Watching the Netflix documentary series made me feel two things: firstly, Bill Gates was born a genius and was given every opportunity to succeed. His success doesn’t feel like much of an achievement as it does an inevitability; it would have been reprehensible had his life turned out any other way.

Secondly, that most all of humanity has relinquished so much power to so few makes me feel sad for the future. We, the people, no longer believe that government can do something like eradicate polio through smart public policy, so instead we wait for billionaire overlords to hand out a disease free future when they feel like it. Because as much as Bill Gates wants to help humanity, he’d prefer not to pay more taxes.

“What need is there to weep over parts of life? The whole of it calls for tears.”

— Seneca

The wisest of us know that if there is any comfort to be found in this world, it is to be found in art. Ted Chiang’s recently published collection of short stories Exhalation are transcendent. “The Merchant and the Alchemist’s Gate” and “Anxiety Is the Dizziness of Freedom” are beautiful explorations of regret and the triumph over it.

But in my opinion, the best of Chiang’s short stories is, “The Great Silence,” about the parrots who live next to the Arecibo Observatory in Puerto Rico and lamet humanity’s inability to see what’s right under their nose. It’s heartrendingly beautiful and is the perfect coda to a post about existential dread. If you only read one of my links, go to Electric Lit and read his story here.

Media Theory

Why is the Demand for Quality Video so High?

Sam Mestman wrote a post at that I haven’t been able to get out of my head. Ostensibly it’s career advice for people just getting out of film school, but without meaning to do so Mestman touches on a profound question:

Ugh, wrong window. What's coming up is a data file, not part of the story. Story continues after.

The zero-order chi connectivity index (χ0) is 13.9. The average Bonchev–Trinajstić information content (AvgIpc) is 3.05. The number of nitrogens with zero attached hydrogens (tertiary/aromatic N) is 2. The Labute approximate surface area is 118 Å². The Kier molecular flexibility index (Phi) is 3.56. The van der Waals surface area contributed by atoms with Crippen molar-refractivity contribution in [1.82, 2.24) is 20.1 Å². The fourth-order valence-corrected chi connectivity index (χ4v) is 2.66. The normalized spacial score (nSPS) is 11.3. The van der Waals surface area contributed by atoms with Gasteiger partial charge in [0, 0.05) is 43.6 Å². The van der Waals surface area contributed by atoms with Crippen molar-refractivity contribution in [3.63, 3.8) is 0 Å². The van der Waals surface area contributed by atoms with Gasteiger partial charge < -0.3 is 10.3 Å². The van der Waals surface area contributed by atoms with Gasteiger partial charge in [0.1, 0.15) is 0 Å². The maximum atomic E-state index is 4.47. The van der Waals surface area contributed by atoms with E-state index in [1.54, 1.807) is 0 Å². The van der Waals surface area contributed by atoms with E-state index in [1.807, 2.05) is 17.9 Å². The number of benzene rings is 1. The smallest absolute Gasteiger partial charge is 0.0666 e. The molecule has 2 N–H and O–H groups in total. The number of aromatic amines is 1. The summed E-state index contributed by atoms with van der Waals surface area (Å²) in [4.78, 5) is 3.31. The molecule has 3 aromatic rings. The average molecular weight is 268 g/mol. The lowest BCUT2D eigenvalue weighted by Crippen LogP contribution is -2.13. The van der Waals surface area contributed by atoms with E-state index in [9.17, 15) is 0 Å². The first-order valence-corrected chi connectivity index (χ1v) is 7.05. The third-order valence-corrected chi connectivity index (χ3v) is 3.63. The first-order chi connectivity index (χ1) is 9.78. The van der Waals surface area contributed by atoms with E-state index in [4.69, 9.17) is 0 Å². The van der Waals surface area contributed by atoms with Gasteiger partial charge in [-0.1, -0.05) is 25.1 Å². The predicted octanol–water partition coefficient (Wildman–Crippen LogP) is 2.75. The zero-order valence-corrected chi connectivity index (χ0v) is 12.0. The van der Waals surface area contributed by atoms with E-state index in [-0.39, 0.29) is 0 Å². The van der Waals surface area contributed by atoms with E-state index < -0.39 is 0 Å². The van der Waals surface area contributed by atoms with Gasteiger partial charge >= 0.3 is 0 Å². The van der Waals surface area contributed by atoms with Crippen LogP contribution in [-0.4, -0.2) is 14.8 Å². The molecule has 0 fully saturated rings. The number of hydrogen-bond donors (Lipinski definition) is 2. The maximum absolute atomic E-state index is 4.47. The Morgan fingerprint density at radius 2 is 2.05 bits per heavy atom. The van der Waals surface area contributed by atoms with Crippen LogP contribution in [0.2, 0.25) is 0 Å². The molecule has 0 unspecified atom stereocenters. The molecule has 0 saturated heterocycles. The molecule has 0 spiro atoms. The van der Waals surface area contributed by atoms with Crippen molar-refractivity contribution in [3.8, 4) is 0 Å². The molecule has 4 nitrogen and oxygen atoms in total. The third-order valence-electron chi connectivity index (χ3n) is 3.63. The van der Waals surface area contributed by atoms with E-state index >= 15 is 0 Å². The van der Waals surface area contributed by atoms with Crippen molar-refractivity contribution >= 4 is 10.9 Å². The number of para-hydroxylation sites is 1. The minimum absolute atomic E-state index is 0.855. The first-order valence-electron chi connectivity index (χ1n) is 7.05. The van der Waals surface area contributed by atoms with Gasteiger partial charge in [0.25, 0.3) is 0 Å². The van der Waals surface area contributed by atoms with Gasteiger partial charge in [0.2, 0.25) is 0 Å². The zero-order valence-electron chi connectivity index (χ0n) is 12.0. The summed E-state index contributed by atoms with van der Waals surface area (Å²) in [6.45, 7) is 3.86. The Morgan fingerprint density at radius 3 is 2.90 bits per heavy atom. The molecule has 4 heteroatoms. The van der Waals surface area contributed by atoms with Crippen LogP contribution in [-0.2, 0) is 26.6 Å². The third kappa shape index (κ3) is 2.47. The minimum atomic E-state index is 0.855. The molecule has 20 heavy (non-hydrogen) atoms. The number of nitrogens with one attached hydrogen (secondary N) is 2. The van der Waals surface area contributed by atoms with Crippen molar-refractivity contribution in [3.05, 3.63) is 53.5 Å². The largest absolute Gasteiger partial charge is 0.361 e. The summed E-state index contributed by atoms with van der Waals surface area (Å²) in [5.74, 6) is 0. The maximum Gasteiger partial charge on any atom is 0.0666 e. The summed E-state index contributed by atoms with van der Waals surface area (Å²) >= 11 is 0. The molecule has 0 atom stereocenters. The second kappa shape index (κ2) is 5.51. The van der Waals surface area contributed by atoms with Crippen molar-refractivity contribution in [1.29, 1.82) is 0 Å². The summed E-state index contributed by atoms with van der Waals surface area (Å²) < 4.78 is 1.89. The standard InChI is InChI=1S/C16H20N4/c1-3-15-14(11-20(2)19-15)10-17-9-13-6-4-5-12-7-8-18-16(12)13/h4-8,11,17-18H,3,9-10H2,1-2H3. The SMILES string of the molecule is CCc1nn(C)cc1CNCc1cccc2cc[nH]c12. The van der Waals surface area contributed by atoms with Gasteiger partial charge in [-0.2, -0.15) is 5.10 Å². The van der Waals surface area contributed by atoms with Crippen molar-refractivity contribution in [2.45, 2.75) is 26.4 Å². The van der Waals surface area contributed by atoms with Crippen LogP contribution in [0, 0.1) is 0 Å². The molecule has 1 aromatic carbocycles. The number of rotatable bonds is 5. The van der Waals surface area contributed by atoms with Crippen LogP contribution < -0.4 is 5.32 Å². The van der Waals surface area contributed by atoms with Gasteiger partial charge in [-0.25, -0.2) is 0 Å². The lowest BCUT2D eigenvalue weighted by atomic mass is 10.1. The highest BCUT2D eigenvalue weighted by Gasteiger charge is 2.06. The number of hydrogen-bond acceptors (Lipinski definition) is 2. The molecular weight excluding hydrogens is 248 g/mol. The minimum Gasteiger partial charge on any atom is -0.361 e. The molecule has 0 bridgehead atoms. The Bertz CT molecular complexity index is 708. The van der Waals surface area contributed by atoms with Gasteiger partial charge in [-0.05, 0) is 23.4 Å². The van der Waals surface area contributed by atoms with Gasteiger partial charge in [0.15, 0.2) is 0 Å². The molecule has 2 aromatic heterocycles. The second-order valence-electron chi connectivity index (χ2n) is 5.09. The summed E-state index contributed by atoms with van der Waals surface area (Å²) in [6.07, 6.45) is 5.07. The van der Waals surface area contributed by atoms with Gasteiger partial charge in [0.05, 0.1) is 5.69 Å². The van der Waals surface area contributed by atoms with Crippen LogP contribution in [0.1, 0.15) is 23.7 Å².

Small businesses have no idea how to market themselves through video, they all have small budgets for marketing that they waste on hideous content that doesn’t work, and there’s a big market in just about every town for someone who makes great, affordable web and social media video for businesses. [Emphasis mine]

If the demand for “great, affordable web and social media video” is so high, then why is that demand going unmet? Could it be that the difficulty of creating great video is orders of magnitude more than what’s affordable for small businesses.

Let’s consider three different methods of nonfiction storytelling: writing, podcasting, and documentary. When you consider the amount of time, effort, and skill required to make a great article, versus a great podcast, versus a great documentary; the difference is probably logarithmic.

Think about the standard sit down interview common to all forms of nonfiction storytelling. When a reporter talks to his subject, from the moment the interview starts until it ends, the reporter is able to use whatever they’ve observed.

When a podcaster conducts an interview they have to consider the overall sound quality and the temporal nature of audio recording itself. If the subject says something brilliant, but the recording wasn’t running in that moment, then it might as well not have happened. Ditto if the sound quality is poor. The podcaster has multiple dimensions of difficulty that the reporter can blissfully ignore.